Slick Luvly Flick!
By MovieTalkies.com, 03 July 2010
Candyfloss love and candelight dinners, mushy matters and die hard romantics, all come under the cine scanner of 'I Hate Luv Storys', a rom com crafted by Karan Johar and Dharma Productions.
What's better, debutant director Punit Malhotra manages to impress with his maiden effort 'I Hate Luv Storys'. The beauty of this movie is that, on the surface of it, nothing much seems to be happening as the plotline is quite thin. Yet, there is something very endearing about this movie.
Of course, a major part of that comes from the charming presence of Imran Khan. Adding to the charm of the movie is the tongue in cheek humour and the constant digs at the candy floss romantic sagas coming out from the same production house that produced this film.
Without being too obviously clever, the film is a clever piece of work as it dissects the so called romance quotient of all that is conventionally considered romantic and yet manages to retain its own romantic flavour. In short, 'I Hate Luv Storys' is quite an interesting and enjoyable movie.
The film's male protagonist, Jay (Imran) lives by the credo that there is nothing called love and he hates love stories. He has much reason to do so as he is an assistant director to one of the leading romantic filmmakers of Hindi cinema, Veer, played superbly by Samir Soni.
Jay has to live day and night with filmy notions of love and cheesy one liners. Matters don't improve when he is assigned to help the art director of the film, Simran (Sonam Kapoor), a die hard romantic. Everything in her life is picture perfect and her own personal love story is as clichéd as it can get.
Her ideal boyfriend is called Raj (Samir Dattani), and definitely don't miss the pun on Raj and Simran, the ideal love pair from 'Dilwale Dulhaniya Le Jayenge'. Though the two of them get off to a very bizarre start, things start getting better between these two diametrically opposite personalities. Jay's cynicism is like a breath of fresh air for Simran and vice a versa. The rest of the movie is about their not so perfect love story.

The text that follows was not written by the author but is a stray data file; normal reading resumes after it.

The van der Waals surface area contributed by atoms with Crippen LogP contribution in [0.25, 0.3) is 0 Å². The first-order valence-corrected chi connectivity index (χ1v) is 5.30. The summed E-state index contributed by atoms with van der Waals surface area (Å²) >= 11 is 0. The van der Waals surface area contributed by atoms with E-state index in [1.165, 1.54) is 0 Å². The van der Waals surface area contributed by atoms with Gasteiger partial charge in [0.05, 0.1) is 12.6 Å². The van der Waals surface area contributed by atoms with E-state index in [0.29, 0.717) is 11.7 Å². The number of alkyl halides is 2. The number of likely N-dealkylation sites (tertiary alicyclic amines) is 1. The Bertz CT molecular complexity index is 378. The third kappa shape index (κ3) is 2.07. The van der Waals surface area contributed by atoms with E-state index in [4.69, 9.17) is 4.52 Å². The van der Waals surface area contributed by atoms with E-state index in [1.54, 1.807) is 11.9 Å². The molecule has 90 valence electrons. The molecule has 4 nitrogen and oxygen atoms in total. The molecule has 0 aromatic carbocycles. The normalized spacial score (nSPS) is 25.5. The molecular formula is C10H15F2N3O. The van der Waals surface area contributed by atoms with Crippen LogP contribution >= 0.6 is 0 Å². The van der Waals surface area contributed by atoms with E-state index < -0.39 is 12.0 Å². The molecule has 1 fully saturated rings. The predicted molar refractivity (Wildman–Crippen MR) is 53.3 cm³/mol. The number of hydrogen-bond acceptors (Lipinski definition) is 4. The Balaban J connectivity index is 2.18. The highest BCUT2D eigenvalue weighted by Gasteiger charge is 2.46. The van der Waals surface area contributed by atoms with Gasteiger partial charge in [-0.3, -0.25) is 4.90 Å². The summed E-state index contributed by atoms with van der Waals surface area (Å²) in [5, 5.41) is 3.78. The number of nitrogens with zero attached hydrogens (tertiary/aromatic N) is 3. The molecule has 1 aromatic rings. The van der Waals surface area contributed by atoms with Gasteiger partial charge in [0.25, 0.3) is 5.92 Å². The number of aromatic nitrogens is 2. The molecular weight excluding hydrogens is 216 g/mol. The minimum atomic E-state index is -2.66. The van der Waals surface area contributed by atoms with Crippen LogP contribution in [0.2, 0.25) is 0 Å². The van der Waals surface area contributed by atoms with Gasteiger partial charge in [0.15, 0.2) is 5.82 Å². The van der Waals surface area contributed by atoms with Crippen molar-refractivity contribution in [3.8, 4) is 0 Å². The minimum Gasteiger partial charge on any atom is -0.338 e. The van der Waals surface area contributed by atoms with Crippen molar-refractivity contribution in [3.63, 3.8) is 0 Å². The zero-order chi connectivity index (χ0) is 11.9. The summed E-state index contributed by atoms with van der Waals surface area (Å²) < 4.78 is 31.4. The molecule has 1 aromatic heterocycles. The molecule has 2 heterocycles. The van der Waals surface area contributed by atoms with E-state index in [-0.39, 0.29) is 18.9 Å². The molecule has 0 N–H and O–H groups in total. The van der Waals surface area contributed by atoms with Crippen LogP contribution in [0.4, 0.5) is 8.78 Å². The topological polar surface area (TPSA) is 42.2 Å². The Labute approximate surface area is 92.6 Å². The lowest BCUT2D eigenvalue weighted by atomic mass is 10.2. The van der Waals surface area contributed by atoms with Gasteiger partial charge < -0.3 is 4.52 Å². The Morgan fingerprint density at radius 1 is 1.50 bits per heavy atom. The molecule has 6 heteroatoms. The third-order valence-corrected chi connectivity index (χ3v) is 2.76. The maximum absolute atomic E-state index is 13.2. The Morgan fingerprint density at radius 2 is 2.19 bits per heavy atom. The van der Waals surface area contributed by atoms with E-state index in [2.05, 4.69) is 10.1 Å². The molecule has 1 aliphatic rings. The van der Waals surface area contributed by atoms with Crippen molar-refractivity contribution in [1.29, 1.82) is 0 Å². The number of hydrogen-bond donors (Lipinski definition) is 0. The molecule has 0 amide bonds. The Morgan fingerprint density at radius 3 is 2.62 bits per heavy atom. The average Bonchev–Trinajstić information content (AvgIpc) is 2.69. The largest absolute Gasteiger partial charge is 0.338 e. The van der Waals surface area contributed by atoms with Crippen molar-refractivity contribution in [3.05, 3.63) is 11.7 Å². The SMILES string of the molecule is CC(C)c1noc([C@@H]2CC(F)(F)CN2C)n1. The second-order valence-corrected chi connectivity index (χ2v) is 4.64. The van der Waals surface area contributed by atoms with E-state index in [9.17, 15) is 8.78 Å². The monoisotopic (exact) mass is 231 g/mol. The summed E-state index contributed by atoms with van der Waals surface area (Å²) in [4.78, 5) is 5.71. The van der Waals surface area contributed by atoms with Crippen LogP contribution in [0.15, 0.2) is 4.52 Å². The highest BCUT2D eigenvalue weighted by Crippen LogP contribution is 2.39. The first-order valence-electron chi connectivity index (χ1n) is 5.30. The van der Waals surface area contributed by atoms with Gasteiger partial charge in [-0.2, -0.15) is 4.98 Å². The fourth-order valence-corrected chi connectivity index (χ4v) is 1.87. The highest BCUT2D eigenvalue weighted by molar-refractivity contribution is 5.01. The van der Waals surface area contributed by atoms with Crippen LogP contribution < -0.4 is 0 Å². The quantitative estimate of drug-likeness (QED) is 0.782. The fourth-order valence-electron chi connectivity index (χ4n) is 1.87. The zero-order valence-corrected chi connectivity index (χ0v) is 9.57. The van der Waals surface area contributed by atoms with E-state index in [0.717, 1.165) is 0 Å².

What really works for Punit's film is that he has managed to cast two actors, who are youth icons in a certain sense of the term and are able to play their parts with a lot of conviction. Of course, one has to confess that Imran has a lot more to do in the movie than Sonam.
But even then, what handicaps the film is its thin plotline. For a major part of the movie nothing much seems to be happening besides the usual tomfoolery. It's only when Jay realises that he has actually… fallen in love with Simran that the film seems to find its spark!
The end is predictable, but the journey, nonetheless, seems to be quite enjoyable from here onwards. One gets hooked and drawn into the love story. And the humour is definitely very today, very urban and hence so easy to relate to. The film dares to be very 'filmy' while at the same time managing to take potshots at everything which is so filmy.
This is facilitated by the premise of having Jay working on a film with a director who is making a romantic film; one which is full of every possible cliché! It certainly is a novel way of paying homage to your producer!